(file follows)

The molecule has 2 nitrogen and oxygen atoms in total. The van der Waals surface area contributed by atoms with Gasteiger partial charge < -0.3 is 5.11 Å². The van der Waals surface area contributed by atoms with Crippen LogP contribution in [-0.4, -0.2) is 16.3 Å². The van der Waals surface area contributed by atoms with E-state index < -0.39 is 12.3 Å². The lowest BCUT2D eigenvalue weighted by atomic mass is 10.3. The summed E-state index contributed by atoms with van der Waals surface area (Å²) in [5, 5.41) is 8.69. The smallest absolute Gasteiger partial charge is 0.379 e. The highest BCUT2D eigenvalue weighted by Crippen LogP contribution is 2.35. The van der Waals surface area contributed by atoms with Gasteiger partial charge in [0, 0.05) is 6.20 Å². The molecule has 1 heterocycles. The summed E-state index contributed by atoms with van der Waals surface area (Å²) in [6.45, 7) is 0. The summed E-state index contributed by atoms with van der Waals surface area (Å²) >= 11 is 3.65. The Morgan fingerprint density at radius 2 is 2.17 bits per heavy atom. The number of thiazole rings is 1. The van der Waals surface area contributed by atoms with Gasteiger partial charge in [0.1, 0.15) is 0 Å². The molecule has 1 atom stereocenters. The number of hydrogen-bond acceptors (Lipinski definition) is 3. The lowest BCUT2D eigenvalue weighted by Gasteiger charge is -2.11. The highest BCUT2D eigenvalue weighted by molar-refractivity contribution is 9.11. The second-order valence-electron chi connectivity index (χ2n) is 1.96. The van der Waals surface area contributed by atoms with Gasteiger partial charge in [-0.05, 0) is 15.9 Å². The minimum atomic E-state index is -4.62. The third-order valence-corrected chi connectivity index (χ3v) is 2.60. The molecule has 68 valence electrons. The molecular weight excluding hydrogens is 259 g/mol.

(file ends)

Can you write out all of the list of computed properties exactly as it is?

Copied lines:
The molecule has 2 nitrogen and oxygen atoms in total. The van der Waals surface area contributed by atoms with Gasteiger partial charge < -0.3 is 5.11 Å². The van der Waals surface area contributed by atoms with Crippen LogP contribution in [-0.4, -0.2) is 16.3 Å². The van der Waals surface area contributed by atoms with E-state index < -0.39 is 12.3 Å². The lowest BCUT2D eigenvalue weighted by atomic mass is 10.3. The summed E-state index contributed by atoms with van der Waals surface area (Å²) in [5, 5.41) is 8.69. The smallest absolute Gasteiger partial charge is 0.379 e. The highest BCUT2D eigenvalue weighted by Crippen LogP contribution is 2.35. The van der Waals surface area contributed by atoms with Gasteiger partial charge in [0, 0.05) is 6.20 Å². The molecule has 1 heterocycles. The summed E-state index contributed by atoms with van der Waals surface area (Å²) in [6.45, 7) is 0. The summed E-state index contributed by atoms with van der Waals surface area (Å²) >= 11 is 3.65. The Morgan fingerprint density at radius 2 is 2.17 bits per heavy atom. The number of thiazole rings is 1. The van der Waals surface area contributed by atoms with Gasteiger partial charge in [0.1, 0.15) is 0 Å². The molecule has 1 atom stereocenters. The number of hydrogen-bond acceptors (Lipinski definition) is 3. The lowest BCUT2D eigenvalue weighted by Gasteiger charge is -2.11. The highest BCUT2D eigenvalue weighted by molar-refractivity contribution is 9.11. The second-order valence-electron chi connectivity index (χ2n) is 1.96. The van der Waals surface area contributed by atoms with Gasteiger partial charge in [-0.05, 0) is 15.9 Å². The minimum atomic E-state index is -4.62. The third-order valence-corrected chi connectivity index (χ3v) is 2.60. The molecule has 68 valence electrons. The molecular weight excluding hydrogens is 259 g/mol.